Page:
UNHCR: Urgent steps needed now to mitigate climate impact on displaced people
There is now a clear link between climate-related emergencies and forced displacement, UNHCR, the UN Refugee Agency, said today, imploring leaders to change words to action and step up support for people forced to flee, and their hosts, to avert and mitigate loss and damage in the most vulnerable regions.
As the UN Climate Change Conference (COP 26) enters its final week, and focuses on adaptation, UNHCR called for more assistance to the countries and communities most impacted by the climate emergency yet most neglected in terms of support. The focus needs to be channeled to community-based adaptation projects to help the millions grappling with the catastrophic effects of climate change, many of whom have been displaced, often multiple times.
“Most of the people we support are from countries on the front lines of the climate emergency or they are being hosted in states equally impacted,” said Filippo Grandi, the UN High Commissioner for Refugees. “They face climate-related disasters like floods, droughts and desertification. This destroys livelihoods, stokes conflict, and has forced people to move. We urgently need new thinking, innovation, funding from the wealthiest, and political will just to contain the situation – let alone improve things.”
In Glasgow, UNHCR’s Special Advisor on Climate Action, Andrew Harper, is highlighting the impact of climate change on the displaced. Ninety per cent of refugees under UNHCR’s mandate and 70 per cent of the internally displaced are from vulnerable countries least ready to adapt. Millions more are forced from their homes every year in disasters. Mr. Harper will highlight how climate change is already amplifying vulnerabilities in many regions that host displaced people. In Afghanistan, rising temperatures and droughts have exacerbated the effects of 40 years of war, worsening food shortages in a country with over 3.5 million people internally displaced. In Mozambique, insurgency has forced 730,000 to flee as the country reels from cyclones.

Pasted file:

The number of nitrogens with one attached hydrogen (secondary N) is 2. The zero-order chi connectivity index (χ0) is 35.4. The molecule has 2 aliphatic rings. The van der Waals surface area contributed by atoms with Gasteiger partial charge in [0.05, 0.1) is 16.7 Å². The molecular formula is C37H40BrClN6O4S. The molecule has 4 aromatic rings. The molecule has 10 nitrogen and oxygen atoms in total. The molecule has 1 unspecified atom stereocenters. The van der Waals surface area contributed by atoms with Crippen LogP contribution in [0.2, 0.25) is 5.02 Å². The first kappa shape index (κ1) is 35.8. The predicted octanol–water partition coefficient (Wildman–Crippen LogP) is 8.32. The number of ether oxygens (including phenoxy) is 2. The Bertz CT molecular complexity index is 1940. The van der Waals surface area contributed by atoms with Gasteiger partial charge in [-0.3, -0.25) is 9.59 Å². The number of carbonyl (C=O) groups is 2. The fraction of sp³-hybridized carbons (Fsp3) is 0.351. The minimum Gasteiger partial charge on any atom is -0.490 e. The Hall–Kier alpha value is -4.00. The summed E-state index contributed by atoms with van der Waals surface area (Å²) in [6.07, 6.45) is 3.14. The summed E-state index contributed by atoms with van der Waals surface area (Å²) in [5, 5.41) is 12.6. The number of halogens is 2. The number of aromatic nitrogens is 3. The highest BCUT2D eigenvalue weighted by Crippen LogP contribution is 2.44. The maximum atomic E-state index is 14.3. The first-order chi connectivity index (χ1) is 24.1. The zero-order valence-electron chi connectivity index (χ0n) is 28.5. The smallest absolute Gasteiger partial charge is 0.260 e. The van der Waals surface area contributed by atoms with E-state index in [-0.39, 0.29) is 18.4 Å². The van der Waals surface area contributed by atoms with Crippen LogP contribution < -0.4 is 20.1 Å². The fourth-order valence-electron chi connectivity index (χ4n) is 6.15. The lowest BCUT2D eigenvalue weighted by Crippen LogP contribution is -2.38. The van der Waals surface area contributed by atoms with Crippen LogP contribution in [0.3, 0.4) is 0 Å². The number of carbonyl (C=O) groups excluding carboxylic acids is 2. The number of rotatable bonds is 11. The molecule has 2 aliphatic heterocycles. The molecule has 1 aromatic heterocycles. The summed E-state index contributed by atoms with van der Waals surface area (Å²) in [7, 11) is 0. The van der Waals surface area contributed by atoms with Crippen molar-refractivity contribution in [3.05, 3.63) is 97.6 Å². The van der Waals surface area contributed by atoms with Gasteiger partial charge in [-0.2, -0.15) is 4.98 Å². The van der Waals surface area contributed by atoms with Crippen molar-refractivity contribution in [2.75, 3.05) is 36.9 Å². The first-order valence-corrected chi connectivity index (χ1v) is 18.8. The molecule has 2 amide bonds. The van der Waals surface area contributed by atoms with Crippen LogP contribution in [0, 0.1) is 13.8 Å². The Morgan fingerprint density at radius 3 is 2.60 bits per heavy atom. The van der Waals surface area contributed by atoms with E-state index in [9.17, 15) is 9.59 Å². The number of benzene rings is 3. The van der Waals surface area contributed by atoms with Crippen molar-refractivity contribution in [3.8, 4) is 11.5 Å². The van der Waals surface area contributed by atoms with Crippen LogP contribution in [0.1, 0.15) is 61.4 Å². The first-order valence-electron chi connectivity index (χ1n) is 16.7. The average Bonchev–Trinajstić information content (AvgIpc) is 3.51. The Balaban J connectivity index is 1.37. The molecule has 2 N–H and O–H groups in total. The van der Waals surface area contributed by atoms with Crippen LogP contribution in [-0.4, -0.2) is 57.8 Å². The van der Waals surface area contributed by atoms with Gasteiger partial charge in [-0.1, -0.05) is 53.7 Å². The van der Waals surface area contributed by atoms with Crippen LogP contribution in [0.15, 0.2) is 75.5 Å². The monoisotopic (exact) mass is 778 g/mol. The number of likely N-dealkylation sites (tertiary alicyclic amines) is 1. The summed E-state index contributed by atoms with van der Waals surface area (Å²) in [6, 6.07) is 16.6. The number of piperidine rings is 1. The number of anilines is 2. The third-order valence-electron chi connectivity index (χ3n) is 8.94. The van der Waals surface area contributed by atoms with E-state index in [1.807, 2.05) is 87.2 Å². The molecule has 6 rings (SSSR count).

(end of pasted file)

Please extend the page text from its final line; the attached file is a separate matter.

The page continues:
In the Sahel, temperatures are rising 1.5 times faster than the rest of the world, and climate-related impacts are increasing competition for resources in areas where armed groups already exploit weak governance, poverty, and ethnic tensions. Supporting the UN Integrated Strategy for the Sahel, UNHCR has brought together predictive analytics experts under an inter-agency project to anticipate how climate change will impact risks, and to support development, humanitarian and peace-building efforts.
UNHCR works in 130 countries delivering protection and assistance, and supporting displaced and host communities to adapt and create solutions in the increasingly inhospitable climate. “We operate in many areas already experiencing the devastating impact of the 1.5-degree temperature rise,” Mr. Harper said. “We can’t wait for more COPs and more unfulfilled commitments. The displaced and their hosts need help now – to build resilience to resist the looming increase in extreme weather events.”